Thursday, January 08, 2009

UA spots record number of Near-Earth Objects in 2008

Geez, the economic and international news isn't bad enough. Now the University of Arizona reports that its Catalina Sky Survey (CSS) found 565 "potentially hazardous asteroids and comets that could approach the Earth" or Near-Earth Objects (NEOs) in 2008, breaking their own record of 460 NEOs in 2007. [right, the 60-inch telescope on Mount Lemmon is one of three telescopes the Catalina Sky Survey. Credit, UA]

As of January 2, 2009, NASA's Near Earth Object Program observers had discovered 5,955 NEOS, including 763 asteroids at least 1 kilometer in diameter. Of those, 1,008 NEOs larger than 140 meters have been found that come within 4.5 million miles of the Earth's orbit and are thus classified as potentially hazardous objects because they may be perturbed into impacting trajectories in the future.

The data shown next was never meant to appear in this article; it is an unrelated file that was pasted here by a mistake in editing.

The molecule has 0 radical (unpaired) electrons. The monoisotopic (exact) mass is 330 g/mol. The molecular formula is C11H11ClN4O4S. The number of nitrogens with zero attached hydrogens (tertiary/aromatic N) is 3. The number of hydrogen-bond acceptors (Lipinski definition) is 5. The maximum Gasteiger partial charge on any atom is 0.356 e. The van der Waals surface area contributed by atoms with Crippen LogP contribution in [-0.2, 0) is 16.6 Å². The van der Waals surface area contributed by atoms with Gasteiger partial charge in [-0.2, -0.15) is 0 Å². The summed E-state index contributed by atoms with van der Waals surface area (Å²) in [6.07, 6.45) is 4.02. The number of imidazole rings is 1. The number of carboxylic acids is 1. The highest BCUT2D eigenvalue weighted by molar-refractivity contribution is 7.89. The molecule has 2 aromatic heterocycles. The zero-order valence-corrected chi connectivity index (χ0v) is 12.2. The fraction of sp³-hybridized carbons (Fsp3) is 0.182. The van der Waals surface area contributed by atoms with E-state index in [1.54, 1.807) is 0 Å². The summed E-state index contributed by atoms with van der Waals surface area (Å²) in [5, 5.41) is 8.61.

According to a news post at UA, objects roughly 1,000 feet across, would explode with 24 times the energy of the world's largest thermonuclear bomb explosion, a 58-megaton Soviet bomb exploded in 1961, in an impact with Earth.

CSS is refurbishing a 40" telescope that will greatly improve astronomers abilities to track the NEOs after they're discovered. The CSS project also has been awarded a $3.16 million NASA grant to continue its search for NEOs through 2012. The CSS has discovered about 70% of all NEOs found in the last 3 years.

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